The Chairman

We cannot discuss that matter on the Clause which is before the Committee.

Mr. Thurtle

Is not the hon. Member entitled to reinforce his argument by means of an analogy of that kind?

The Chairman

Only within such limits as the Chair thinks fit.

Mr. Adams

I do not wish to strain your good will in this matter, Sir Dennis, but I wanted to show that the means test as we know it has no relation at alt to the means test as known to hon. Members opposite. We are merely seeking by this Clause to preserve the municipality and the State from the injustice that would be perpetrated by making grants to persons well able to supply their own financial needs, and who, if such needs are met, will make a profit.

8.55 P.m.

Mr. S.O. Davies

I regret that the hon. and learned Member for Argyll (Mr. Macquisten) has left the House, because the reference he has made this evening to justify the Government's opposition to this Clause is about the weakest contribution he has ever made to Debate. May I say, very regretfully and respectfully, that it was not nearly as interesting as the hon. and learned Member's contributions generally are. The Opposition have been congratulated on their adroitness in placing this new Clause before the House. The Clause is absolutely consistent with the attitude of the Opposition all along the line in trying to mitigate the evils of the system of subsidies and doles which this Government pours into the pockets of the richer classes.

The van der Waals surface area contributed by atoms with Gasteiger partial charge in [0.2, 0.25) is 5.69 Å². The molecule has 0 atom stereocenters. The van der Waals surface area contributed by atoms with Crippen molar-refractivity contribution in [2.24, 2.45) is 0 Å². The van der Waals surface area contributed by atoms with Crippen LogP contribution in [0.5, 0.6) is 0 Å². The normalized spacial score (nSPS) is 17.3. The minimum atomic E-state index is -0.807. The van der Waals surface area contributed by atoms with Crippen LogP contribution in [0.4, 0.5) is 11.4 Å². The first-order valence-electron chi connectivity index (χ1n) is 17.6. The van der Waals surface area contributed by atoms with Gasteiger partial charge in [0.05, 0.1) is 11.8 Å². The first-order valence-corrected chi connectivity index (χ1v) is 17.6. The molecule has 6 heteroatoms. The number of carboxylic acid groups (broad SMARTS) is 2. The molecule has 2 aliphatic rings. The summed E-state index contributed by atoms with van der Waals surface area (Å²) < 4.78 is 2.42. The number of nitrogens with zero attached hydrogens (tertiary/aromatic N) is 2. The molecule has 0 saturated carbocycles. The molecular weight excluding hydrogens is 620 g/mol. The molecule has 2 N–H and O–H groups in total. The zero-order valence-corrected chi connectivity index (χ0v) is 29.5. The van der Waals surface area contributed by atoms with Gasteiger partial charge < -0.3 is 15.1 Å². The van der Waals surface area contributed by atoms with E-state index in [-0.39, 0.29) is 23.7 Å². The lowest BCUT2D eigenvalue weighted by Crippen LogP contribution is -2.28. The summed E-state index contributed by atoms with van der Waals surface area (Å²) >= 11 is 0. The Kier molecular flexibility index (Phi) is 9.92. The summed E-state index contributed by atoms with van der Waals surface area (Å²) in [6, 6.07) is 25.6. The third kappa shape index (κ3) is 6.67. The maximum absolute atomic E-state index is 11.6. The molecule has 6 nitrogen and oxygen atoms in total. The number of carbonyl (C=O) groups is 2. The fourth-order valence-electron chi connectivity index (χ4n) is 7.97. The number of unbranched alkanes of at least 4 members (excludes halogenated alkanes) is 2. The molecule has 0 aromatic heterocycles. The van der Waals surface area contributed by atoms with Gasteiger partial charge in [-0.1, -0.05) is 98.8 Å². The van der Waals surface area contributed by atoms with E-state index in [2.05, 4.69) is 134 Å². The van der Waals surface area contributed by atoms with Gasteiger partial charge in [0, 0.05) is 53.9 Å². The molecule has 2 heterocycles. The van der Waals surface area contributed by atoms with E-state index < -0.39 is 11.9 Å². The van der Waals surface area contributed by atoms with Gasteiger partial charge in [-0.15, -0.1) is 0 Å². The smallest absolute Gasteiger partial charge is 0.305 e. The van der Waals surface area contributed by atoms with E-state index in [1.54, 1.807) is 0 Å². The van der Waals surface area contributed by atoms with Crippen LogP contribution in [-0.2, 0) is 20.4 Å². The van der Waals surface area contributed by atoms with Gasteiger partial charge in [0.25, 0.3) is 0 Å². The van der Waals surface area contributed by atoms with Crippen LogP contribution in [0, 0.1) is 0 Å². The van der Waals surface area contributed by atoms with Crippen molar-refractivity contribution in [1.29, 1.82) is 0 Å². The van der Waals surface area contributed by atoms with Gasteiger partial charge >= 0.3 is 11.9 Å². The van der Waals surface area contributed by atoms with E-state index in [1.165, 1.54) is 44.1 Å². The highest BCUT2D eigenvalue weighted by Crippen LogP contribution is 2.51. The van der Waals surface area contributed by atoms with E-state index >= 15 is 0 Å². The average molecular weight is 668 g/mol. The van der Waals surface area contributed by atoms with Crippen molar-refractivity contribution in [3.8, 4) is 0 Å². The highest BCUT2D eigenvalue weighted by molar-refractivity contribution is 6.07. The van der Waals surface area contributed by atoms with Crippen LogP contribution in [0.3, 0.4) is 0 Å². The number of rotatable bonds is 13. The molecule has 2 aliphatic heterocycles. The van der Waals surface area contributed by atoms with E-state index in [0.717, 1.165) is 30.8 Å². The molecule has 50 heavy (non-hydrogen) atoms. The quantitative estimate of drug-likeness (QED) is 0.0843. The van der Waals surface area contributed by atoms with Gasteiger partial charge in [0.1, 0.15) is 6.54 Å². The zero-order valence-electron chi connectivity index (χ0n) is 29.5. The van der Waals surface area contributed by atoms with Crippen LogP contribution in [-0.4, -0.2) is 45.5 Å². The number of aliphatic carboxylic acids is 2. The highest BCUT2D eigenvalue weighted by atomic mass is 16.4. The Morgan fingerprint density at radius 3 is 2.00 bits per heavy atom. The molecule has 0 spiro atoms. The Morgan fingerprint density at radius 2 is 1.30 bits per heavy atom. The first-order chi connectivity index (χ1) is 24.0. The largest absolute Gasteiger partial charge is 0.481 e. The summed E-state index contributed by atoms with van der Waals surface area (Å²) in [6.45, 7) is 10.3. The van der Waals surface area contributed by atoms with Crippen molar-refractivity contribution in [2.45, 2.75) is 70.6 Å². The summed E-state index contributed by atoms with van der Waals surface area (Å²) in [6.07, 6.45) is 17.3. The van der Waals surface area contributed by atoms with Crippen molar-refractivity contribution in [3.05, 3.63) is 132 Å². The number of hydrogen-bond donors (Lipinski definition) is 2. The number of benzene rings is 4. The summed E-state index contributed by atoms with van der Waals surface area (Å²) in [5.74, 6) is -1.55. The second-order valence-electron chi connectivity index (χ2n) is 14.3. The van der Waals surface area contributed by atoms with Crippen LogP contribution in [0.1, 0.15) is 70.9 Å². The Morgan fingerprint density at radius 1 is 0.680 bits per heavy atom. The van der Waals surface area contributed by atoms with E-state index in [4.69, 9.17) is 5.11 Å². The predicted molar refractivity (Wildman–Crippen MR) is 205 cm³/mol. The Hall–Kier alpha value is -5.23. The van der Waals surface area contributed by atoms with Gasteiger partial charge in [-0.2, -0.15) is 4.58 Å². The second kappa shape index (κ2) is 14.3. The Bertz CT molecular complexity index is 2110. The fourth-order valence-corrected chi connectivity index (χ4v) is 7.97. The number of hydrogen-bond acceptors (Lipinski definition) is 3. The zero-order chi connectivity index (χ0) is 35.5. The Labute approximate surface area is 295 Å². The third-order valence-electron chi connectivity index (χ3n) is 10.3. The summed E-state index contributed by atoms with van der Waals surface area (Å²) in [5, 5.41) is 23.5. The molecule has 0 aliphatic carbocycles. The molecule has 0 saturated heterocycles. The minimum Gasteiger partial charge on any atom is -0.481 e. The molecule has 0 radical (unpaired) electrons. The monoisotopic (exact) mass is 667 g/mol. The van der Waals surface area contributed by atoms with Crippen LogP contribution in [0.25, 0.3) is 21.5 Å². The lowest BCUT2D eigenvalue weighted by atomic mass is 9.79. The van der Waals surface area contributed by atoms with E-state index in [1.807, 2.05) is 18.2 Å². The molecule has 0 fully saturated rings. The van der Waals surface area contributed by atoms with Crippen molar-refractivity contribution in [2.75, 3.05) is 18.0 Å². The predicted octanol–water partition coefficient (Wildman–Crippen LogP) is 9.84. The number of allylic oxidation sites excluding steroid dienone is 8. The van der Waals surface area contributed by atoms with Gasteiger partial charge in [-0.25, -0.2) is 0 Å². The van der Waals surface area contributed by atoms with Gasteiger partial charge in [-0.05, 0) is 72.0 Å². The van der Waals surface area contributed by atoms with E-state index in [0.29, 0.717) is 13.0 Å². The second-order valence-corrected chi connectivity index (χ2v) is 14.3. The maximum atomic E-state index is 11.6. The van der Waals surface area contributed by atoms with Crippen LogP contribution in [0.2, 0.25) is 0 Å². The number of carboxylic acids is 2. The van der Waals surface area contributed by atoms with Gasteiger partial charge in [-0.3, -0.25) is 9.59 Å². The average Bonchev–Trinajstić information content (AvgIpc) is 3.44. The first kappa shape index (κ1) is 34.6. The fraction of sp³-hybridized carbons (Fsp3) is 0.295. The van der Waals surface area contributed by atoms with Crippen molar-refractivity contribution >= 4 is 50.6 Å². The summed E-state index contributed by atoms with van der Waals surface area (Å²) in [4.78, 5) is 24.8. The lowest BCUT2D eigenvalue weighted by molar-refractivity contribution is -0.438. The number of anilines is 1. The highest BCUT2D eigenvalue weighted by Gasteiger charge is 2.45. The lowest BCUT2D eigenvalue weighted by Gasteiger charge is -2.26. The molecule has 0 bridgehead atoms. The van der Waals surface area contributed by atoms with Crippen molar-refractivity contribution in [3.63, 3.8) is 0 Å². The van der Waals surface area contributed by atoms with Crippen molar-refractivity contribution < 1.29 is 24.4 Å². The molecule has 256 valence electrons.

The arguments that have been used tonight to justify the opposition of the Government to the Clause are amazing. I am confident that the rich people will not thank the spokesman of the Government for the callous exposure of the meanness of rich people generally. We have been told over and over again that if this new Clause were accepted, and if a means test were imposed upon people who, under the Clause, are regarded as rich people, those people would make no contribution towards improving the appalling housing conditions that obtain among the rural workers. The hon. and learned Member for Argyll said that there are no rich landlords in the Highlands. Therefore, I know of no reason to prevent his going into the Division Lobby to support us on this Clause. The Clause is not intended to affect poor landlords. It is not like the other means test to which reference has been made over and over again. That is a means test that hits the poor, but this is a means test that is intended to be applied to the rich people.